Over the last couple of trading sessions, the market has dropped by more than 10% to firmly enter bear market territory. In many stocks and sectors, the entire advance off the March 2020 bottom has been negated.

So far, 2022 has been a tough year for investors that will certainly be discussed in history books. Losing years for stocks is not a big deal, but it's a big deal when both stocks and bonds are lower.

This unusual development is due to the unique economic and monetary conditions. In some ways, it's an inverse of what investors experienced in 2020 and much of 2021 when the Fed was stimulating the economy regardless of inflation or economic growth. Good news was good, and bad news was good.

Environments with weak bonds and stocks increase the likelihood of a market crash or major cascade lower.

We are in a situation where the Fed is determined to bring down inflation even if it causes economic and financial pain. In fact, it could be argued (as former NY Fed Chair Bill Dudley did in a Bloomberg op-ed) that the Fed wasn't doing enough in the battle against inflation if there wasn't sufficient economic and financial pain.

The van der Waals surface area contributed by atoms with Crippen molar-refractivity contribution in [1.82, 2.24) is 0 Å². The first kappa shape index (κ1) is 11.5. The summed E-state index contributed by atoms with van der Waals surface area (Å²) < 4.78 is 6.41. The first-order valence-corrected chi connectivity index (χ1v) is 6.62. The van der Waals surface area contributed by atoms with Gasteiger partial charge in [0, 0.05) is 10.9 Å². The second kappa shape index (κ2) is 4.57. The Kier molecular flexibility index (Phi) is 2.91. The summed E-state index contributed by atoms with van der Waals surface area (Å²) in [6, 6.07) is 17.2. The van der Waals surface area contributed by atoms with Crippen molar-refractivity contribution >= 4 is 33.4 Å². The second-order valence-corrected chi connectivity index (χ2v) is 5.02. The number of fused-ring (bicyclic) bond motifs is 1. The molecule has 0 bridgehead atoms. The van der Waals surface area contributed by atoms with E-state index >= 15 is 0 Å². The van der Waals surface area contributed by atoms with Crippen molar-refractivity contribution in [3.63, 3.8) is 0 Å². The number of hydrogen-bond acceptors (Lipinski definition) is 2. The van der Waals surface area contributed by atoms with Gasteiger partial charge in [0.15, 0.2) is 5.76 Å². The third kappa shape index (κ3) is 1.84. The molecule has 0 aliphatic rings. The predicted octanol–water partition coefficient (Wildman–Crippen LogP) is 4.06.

Now, the Fed is certainly achieving this goal. What started out as selling in primarily risk assets is now broadening out. We're also starting to see an economic impact as many industries are dealing with a recession or a slowdown in growth.

Inflation remains high, but it should move lower based on leading indicators like breakevens or monetary stock. Further, less speculation and risk activity is also supportive of inflation coming down in the future.

But, the market is always focused more on the rate of change. And, recent high inflation readings make it clear that the rate of change of inflation coming down is going to be quite slow. In the meanwhile, policymakers no longer can take a 'wait and see' approach. Therefore, a more aggressive policy is going to be necessary to bring down inflation to a more reasonable level.

The market pricing in a more aggressive Fed with even sharper hikes in the coming months is the major reason for the stock market's big decline below 3,800.